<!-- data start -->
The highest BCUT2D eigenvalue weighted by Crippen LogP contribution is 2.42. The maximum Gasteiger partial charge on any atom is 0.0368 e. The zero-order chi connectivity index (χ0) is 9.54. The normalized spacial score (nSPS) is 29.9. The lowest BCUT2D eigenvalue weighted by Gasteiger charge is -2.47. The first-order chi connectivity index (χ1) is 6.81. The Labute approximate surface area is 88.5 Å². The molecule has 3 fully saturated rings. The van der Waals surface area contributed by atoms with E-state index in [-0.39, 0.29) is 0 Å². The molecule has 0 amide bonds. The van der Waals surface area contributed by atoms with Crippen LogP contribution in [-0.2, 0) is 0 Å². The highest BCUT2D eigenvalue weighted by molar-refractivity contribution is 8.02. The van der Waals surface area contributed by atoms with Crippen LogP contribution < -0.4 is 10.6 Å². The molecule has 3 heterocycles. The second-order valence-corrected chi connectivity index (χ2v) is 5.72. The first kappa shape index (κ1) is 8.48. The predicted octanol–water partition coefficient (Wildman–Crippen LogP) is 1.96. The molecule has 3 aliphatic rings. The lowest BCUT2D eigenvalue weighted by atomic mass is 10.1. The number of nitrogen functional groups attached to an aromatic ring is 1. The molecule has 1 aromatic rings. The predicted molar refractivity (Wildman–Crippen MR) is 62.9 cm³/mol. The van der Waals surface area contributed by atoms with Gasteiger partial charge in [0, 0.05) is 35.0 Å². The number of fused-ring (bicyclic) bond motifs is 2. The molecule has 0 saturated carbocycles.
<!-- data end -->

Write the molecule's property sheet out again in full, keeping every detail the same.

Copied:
The highest BCUT2D eigenvalue weighted by Crippen LogP contribution is 2.42. The maximum Gasteiger partial charge on any atom is 0.0368 e. The zero-order chi connectivity index (χ0) is 9.54. The normalized spacial score (nSPS) is 29.9. The lowest BCUT2D eigenvalue weighted by Gasteiger charge is -2.47. The first-order chi connectivity index (χ1) is 6.81. The Labute approximate surface area is 88.5 Å². The molecule has 3 fully saturated rings. The van der Waals surface area contributed by atoms with E-state index in [-0.39, 0.29) is 0 Å². The molecule has 0 amide bonds. The van der Waals surface area contributed by atoms with Crippen LogP contribution in [-0.2, 0) is 0 Å². The highest BCUT2D eigenvalue weighted by molar-refractivity contribution is 8.02. The van der Waals surface area contributed by atoms with Crippen LogP contribution < -0.4 is 10.6 Å². The molecule has 3 heterocycles. The second-order valence-corrected chi connectivity index (χ2v) is 5.72. The first kappa shape index (κ1) is 8.48. The predicted octanol–water partition coefficient (Wildman–Crippen LogP) is 1.96. The molecule has 3 aliphatic rings. The lowest BCUT2D eigenvalue weighted by atomic mass is 10.1. The number of nitrogen functional groups attached to an aromatic ring is 1. The molecule has 1 aromatic rings. The predicted molar refractivity (Wildman–Crippen MR) is 62.9 cm³/mol. The van der Waals surface area contributed by atoms with Gasteiger partial charge in [0, 0.05) is 35.0 Å². The number of fused-ring (bicyclic) bond motifs is 2. The molecule has 0 saturated carbocycles.